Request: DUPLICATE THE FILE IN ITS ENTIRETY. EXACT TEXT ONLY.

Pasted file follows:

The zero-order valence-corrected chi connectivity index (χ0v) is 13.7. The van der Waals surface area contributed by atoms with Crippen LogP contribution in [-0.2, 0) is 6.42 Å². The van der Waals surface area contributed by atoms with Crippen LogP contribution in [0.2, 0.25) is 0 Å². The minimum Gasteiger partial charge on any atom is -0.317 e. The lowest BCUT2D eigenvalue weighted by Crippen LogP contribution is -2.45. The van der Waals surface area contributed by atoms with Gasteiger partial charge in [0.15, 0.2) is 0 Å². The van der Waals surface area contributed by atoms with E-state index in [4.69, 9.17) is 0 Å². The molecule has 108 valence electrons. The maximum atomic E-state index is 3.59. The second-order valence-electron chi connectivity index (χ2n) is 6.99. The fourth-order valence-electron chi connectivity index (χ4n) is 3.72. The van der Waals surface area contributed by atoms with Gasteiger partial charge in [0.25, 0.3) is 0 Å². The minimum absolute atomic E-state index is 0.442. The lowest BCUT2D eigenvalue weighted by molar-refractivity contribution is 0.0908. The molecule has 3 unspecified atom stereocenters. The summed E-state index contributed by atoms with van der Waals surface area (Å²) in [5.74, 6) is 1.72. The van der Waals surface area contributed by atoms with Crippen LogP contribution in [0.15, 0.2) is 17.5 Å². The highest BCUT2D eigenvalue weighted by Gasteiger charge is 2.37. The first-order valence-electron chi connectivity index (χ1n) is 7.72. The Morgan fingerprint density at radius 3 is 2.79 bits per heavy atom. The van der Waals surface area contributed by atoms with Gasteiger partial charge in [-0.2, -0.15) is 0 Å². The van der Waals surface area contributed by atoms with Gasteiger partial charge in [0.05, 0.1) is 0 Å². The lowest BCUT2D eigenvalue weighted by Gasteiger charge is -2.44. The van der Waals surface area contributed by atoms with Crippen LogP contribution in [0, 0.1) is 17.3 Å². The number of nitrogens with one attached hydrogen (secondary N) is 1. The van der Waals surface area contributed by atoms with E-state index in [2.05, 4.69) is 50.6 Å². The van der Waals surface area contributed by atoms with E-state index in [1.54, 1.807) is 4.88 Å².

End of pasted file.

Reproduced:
The zero-order valence-corrected chi connectivity index (χ0v) is 13.7. The van der Waals surface area contributed by atoms with Crippen LogP contribution in [-0.2, 0) is 6.42 Å². The van der Waals surface area contributed by atoms with Crippen LogP contribution in [0.2, 0.25) is 0 Å². The minimum Gasteiger partial charge on any atom is -0.317 e. The lowest BCUT2D eigenvalue weighted by Crippen LogP contribution is -2.45. The van der Waals surface area contributed by atoms with Gasteiger partial charge in [0.15, 0.2) is 0 Å². The van der Waals surface area contributed by atoms with E-state index in [4.69, 9.17) is 0 Å². The molecule has 108 valence electrons. The maximum atomic E-state index is 3.59. The second-order valence-electron chi connectivity index (χ2n) is 6.99. The fourth-order valence-electron chi connectivity index (χ4n) is 3.72. The van der Waals surface area contributed by atoms with Gasteiger partial charge in [0.25, 0.3) is 0 Å². The minimum absolute atomic E-state index is 0.442. The lowest BCUT2D eigenvalue weighted by molar-refractivity contribution is 0.0908. The molecule has 3 unspecified atom stereocenters. The summed E-state index contributed by atoms with van der Waals surface area (Å²) in [5.74, 6) is 1.72. The van der Waals surface area contributed by atoms with Crippen LogP contribution in [0.15, 0.2) is 17.5 Å². The highest BCUT2D eigenvalue weighted by Gasteiger charge is 2.37. The first-order valence-electron chi connectivity index (χ1n) is 7.72. The Morgan fingerprint density at radius 3 is 2.79 bits per heavy atom. The van der Waals surface area contributed by atoms with Gasteiger partial charge in [-0.2, -0.15) is 0 Å². The van der Waals surface area contributed by atoms with Gasteiger partial charge in [0.05, 0.1) is 0 Å². The lowest BCUT2D eigenvalue weighted by Gasteiger charge is -2.44. The van der Waals surface area contributed by atoms with Crippen LogP contribution in [0, 0.1) is 17.3 Å². The number of nitrogens with one attached hydrogen (secondary N) is 1. The van der Waals surface area contributed by atoms with E-state index in [2.05, 4.69) is 50.6 Å². The van der Waals surface area contributed by atoms with E-state index in [1.54, 1.807) is 4.88 Å².